Freedom of Information Bill

Part of the debate – in the House of Lords at 9:30 pm on 14th November 2000.

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Photo of Viscount Colville of Culross Viscount Colville of Culross Crossbench 9:30 pm, 14th November 2000

My Lords, I do not think that my mind has been put at rest. If one refers to Clause 10(3), we may assume that someone is making an inquiry for information about one of the matters covered by Clause 30(2). The inquiry may be made at a time when the public authority does not wish to disclose the information. The authority can then rely on the provisions in Clause 10(3) to insist that it need not comply,

"until such time as is reasonable in the circumstances".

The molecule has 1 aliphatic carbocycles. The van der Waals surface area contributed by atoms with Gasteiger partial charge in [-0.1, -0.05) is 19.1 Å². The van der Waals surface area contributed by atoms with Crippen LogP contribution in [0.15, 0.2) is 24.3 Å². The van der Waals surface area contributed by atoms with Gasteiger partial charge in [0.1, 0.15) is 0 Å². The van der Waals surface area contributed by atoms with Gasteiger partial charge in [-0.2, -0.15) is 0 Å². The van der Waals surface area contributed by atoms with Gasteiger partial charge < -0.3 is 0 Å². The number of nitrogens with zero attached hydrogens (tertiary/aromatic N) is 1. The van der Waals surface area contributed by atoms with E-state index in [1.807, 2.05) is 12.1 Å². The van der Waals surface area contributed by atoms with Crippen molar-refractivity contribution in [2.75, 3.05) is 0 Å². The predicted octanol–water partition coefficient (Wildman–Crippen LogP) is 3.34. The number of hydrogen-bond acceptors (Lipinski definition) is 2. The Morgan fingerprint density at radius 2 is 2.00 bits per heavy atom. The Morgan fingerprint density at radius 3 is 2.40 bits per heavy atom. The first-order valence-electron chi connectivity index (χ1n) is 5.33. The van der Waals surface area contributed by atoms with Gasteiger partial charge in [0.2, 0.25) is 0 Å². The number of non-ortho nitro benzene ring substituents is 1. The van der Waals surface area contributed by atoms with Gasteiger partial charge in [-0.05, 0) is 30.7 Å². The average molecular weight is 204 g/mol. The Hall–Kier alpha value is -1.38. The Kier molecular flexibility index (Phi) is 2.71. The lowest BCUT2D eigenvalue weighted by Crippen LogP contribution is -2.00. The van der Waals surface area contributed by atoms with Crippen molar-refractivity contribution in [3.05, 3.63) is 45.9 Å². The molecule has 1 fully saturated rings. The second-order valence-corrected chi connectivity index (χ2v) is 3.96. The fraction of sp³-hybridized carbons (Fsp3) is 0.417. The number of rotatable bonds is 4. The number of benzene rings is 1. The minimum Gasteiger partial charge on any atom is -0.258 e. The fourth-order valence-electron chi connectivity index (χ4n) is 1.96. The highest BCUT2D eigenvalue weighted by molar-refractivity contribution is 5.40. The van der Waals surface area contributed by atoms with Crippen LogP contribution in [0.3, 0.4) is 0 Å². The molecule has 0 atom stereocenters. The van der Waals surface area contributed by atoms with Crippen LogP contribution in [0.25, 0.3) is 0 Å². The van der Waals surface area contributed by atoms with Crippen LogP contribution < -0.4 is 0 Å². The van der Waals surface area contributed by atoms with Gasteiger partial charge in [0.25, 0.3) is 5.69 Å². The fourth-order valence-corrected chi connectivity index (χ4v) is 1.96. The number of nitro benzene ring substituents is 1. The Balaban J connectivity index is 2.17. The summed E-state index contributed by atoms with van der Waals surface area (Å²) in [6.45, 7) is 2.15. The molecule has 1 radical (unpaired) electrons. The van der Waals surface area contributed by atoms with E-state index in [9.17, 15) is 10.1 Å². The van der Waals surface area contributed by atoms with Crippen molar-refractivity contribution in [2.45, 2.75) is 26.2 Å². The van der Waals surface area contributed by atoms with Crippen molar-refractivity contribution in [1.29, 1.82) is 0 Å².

This is a completely circular argument because what the public authority might think is reasonable in the circumstances is the period of time during which it wishes to keep the matter secret. Having been set out in that form, it seems to me that it cannot be construed as part of the exercise under new Clause 2; namely, as being part of the general circumstances which the information commissioner would take into account. The timing has been selected as a separate issue and thus is "reasonable under the circumstances". I believe that thereby it has been taken out of the generality covered in Clause 2. That worries me very much because I believe that, judging by the way this was handled as regards the BSE issue, a great deal of tension and difficulty has been experienced in government as regards the decision as to when, if at all, such matters should be disclosed--and to whom. This will provide a method whereby a public authority, under the provisions of Clause 10, can say that disclosure is not "reasonably" necessary given the present circumstances.